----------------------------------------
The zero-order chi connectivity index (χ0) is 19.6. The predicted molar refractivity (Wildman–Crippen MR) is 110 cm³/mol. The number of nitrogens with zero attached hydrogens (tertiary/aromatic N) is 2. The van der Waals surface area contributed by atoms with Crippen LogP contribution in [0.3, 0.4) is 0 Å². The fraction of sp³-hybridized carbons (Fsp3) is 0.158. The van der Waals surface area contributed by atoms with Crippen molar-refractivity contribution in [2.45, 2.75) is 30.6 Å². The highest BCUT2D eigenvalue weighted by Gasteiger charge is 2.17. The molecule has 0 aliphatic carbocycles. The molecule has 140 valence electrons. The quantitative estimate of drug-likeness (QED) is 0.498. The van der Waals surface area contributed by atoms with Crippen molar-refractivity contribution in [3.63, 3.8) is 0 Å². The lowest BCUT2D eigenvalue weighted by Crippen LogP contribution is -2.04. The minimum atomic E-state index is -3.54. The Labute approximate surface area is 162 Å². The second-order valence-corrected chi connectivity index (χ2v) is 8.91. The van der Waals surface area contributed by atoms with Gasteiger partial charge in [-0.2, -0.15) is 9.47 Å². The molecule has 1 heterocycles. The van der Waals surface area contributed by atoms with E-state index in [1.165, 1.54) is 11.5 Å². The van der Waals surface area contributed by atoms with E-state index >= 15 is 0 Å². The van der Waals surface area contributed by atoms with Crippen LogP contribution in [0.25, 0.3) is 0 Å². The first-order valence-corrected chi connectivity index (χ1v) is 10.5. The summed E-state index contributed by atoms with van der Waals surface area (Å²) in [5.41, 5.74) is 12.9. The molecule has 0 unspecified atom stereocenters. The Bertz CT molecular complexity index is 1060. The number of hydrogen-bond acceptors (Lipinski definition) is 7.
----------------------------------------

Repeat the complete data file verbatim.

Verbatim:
The zero-order chi connectivity index (χ0) is 19.6. The predicted molar refractivity (Wildman–Crippen MR) is 110 cm³/mol. The number of nitrogens with zero attached hydrogens (tertiary/aromatic N) is 2. The van der Waals surface area contributed by atoms with Crippen LogP contribution in [0.3, 0.4) is 0 Å². The fraction of sp³-hybridized carbons (Fsp3) is 0.158. The van der Waals surface area contributed by atoms with Crippen molar-refractivity contribution in [2.45, 2.75) is 30.6 Å². The highest BCUT2D eigenvalue weighted by Gasteiger charge is 2.17. The molecule has 0 aliphatic carbocycles. The molecule has 140 valence electrons. The quantitative estimate of drug-likeness (QED) is 0.498. The van der Waals surface area contributed by atoms with Crippen molar-refractivity contribution in [3.63, 3.8) is 0 Å². The lowest BCUT2D eigenvalue weighted by Crippen LogP contribution is -2.04. The minimum atomic E-state index is -3.54. The Labute approximate surface area is 162 Å². The second-order valence-corrected chi connectivity index (χ2v) is 8.91. The van der Waals surface area contributed by atoms with Gasteiger partial charge in [-0.2, -0.15) is 9.47 Å². The molecule has 1 heterocycles. The van der Waals surface area contributed by atoms with E-state index in [1.165, 1.54) is 11.5 Å². The van der Waals surface area contributed by atoms with E-state index >= 15 is 0 Å². The van der Waals surface area contributed by atoms with Crippen LogP contribution in [0.25, 0.3) is 0 Å². The first-order valence-corrected chi connectivity index (χ1v) is 10.5. The summed E-state index contributed by atoms with van der Waals surface area (Å²) in [5.41, 5.74) is 12.9. The molecule has 0 unspecified atom stereocenters. The Bertz CT molecular complexity index is 1060. The number of hydrogen-bond acceptors (Lipinski definition) is 7.